Adaptation of growing practices – a larger team of pickers for extra responsiveness in a situation in which every hour can make a difference – and a pragmatic approach to harvest dates.
Drastic selection regarding green harvests and the proportion of the Grand Vin to the Second wine.
50% of the property’s Cabernet vines were harvested after the summery weekend of 19 & 20 October. A plus in terms of quality that enabled the achievement of even greater ripeness…
Adaptation of growing practices
With a particularly complicated growth cycle and a persistent lateness despite the hot, sunny summer, the canopy management tasks were adapted as the harvest approached with leaf removal on the sunset side of the rows and green harvests.
Differences in ripeness were reduced for greater uniformity. Rigorous sorting at the mid-ripening stage, primarily targeting bunches that had formed clusters with other bunches, and those that were the least ripe, and removal of “wings” on the bunches.
Harvests: a brisk pace thanks to a larger picking team
The white grape harvest started on 26 September, and was followed, most unusually, by the first Merlot just two days later!
The Sauvignon gave beautiful results; the Merlot, sometimes more fragile, was picked with extreme care, finishing on 7 October.
The harvest team was considerably larger than usual (nearly a 100 people in total) for increased flexibility. This was a crucial factor in being able to manage the picking schedule imposed by the accelerating risk of deterioration in the grapes’ health during the final days of the Merlot harvest.
Focus on the Cabernets
The weather for the weekend of 19 and 20 October was very summery. The warm temperatures, of up to 27°C, enabled the grapes to reach optimal ripeness and further refinement of the skins.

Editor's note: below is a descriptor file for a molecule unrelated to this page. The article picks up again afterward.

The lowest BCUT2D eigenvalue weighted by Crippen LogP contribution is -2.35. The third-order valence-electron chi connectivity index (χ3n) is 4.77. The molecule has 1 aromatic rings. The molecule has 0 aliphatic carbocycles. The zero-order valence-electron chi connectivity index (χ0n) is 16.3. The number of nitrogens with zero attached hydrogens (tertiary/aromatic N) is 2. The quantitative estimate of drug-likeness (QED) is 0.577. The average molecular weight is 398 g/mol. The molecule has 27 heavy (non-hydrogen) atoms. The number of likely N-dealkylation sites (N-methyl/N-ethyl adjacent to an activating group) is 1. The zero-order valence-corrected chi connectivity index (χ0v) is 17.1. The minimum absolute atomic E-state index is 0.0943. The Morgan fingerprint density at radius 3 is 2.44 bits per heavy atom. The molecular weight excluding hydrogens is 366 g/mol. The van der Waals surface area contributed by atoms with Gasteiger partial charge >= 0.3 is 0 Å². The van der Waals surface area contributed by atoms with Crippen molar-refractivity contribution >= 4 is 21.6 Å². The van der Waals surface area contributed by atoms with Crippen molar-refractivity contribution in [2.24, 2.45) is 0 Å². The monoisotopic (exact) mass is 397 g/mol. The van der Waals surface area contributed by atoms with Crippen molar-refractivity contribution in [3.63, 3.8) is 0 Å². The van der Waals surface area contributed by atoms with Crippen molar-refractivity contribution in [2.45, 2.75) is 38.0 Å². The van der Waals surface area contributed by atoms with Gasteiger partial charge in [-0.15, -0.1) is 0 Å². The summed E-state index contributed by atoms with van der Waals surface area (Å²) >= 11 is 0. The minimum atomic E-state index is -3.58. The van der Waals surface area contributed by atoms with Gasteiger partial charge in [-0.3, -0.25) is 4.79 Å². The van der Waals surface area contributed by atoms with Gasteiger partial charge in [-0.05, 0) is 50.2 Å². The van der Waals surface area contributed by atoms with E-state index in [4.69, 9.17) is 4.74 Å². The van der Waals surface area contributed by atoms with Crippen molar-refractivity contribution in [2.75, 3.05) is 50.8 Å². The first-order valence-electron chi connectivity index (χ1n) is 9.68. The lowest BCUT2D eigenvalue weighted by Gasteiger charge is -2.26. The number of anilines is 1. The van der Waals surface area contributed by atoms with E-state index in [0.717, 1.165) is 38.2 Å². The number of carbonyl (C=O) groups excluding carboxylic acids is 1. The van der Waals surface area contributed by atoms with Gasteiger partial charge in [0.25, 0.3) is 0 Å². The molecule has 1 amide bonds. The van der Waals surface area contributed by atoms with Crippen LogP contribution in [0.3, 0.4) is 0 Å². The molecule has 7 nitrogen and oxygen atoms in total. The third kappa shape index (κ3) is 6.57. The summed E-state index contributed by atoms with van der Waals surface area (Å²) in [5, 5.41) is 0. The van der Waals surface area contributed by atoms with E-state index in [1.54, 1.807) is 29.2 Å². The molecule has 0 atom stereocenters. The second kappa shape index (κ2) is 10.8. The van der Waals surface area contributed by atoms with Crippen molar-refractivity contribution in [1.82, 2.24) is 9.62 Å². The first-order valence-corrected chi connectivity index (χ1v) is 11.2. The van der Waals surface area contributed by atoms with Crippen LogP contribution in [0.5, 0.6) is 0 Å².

When most of the harvests had finished in the Gironde, 50 % of our Cabernet was still on the vine, in superb condition, due in particular to the green harvest of the wings on the Cabernet Sauvignon bunches. On the palate, the grapes were full-flavoured with supple, elegant tannins. The bunches were perfect and could be easily destemmed without any damage to the berries.
Malartic’s wines for 2013
Jean-Jacques Bonnie : “This was certainly a tough, demanding vintage. Everything was thrown at us! Fortunately we had strengthened the picking team to cope with the extremely tight schedule that we had drawn up due to the risk of disease. This enabled us to stay on track! Thanks to some intensive canopy management we obtained uniform levels of ripeness that were very satisfactory given the conditions for the vintage. We decided to apply drastic selection to certain plots, with a view to optimizing the quality of the grapes, rather than letting ourselves be guided by volume considerations; this enabled each bunch to be harvested in the best possible conditions. Our insistence on quality was also reflected in the proportion of grapes used for the grand vin, with 35% for the red and 45% for the white. This is the price of very high quality; for us there was never a moment’s hesitation.”
The result is very pure, very flavourful wines.
The white wines are very fragrant. There is definite acidity, but this is balanced by excellent volume on the palate.
The reds present beautiful ripe, crunchy, delicious fruit. The delicate structure offers lovely balance and the tannins are soft and silky. Good substance. These elegant wines are both well-balanced and full-flavoured.
How is the 2013 vintage looking at Malartic?
“This will be a late vintage, but the vineyard is in perfect health, and we can wait confidently for the harvests.”
Fortunately the summer period began with a turnaround in the weather. July and August were splendid, with high temperatures and not much rain. These two months allowed the vines to catch up a little, but the start of ripening was still fifteen days later than in a classic vintage.
Conditions were, however, good and the “véraison” (ripening) was fast and fairly uniform.
The end of August and early September saw the second round of leaf removal and some thinning in order to even out differences in degrees of ripening and to improve air circulation, thereby reducing the risk of rot.
This will enable us to maximise the chances of obtaining optimal ripeness, despite a late harvest.